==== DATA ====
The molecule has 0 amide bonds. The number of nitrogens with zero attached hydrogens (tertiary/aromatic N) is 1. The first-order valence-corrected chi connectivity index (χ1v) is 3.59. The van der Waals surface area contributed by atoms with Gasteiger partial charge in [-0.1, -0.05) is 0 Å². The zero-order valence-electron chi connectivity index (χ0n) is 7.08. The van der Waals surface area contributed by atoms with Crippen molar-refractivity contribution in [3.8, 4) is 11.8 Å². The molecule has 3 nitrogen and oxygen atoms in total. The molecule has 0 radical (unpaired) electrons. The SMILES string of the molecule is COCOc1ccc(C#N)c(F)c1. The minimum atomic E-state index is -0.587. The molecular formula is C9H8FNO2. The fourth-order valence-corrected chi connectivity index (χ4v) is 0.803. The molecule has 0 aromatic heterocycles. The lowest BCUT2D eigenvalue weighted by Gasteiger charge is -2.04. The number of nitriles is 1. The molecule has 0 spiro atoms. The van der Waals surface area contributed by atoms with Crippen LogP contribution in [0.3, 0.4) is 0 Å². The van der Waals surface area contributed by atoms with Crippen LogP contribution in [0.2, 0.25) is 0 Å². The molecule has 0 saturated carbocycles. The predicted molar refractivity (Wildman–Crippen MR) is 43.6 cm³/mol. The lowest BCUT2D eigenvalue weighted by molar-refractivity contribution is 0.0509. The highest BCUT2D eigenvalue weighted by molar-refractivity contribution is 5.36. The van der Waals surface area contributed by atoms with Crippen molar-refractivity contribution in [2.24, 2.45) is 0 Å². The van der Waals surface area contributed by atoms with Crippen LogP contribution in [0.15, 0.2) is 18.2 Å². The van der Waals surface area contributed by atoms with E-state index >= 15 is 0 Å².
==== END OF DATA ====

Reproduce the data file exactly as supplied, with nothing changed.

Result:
The molecule has 0 amide bonds. The number of nitrogens with zero attached hydrogens (tertiary/aromatic N) is 1. The first-order valence-corrected chi connectivity index (χ1v) is 3.59. The van der Waals surface area contributed by atoms with Gasteiger partial charge in [-0.1, -0.05) is 0 Å². The zero-order valence-electron chi connectivity index (χ0n) is 7.08. The van der Waals surface area contributed by atoms with Crippen molar-refractivity contribution in [3.8, 4) is 11.8 Å². The molecule has 3 nitrogen and oxygen atoms in total. The molecule has 0 radical (unpaired) electrons. The SMILES string of the molecule is COCOc1ccc(C#N)c(F)c1. The minimum atomic E-state index is -0.587. The molecular formula is C9H8FNO2. The fourth-order valence-corrected chi connectivity index (χ4v) is 0.803. The molecule has 0 aromatic heterocycles. The lowest BCUT2D eigenvalue weighted by Gasteiger charge is -2.04. The number of nitriles is 1. The molecule has 0 spiro atoms. The van der Waals surface area contributed by atoms with Crippen LogP contribution in [0.3, 0.4) is 0 Å². The van der Waals surface area contributed by atoms with Crippen LogP contribution in [0.2, 0.25) is 0 Å². The molecule has 0 saturated carbocycles. The predicted molar refractivity (Wildman–Crippen MR) is 43.6 cm³/mol. The lowest BCUT2D eigenvalue weighted by molar-refractivity contribution is 0.0509. The highest BCUT2D eigenvalue weighted by molar-refractivity contribution is 5.36. The van der Waals surface area contributed by atoms with Crippen molar-refractivity contribution in [2.24, 2.45) is 0 Å². The van der Waals surface area contributed by atoms with Crippen LogP contribution in [0.15, 0.2) is 18.2 Å². The van der Waals surface area contributed by atoms with E-state index >= 15 is 0 Å².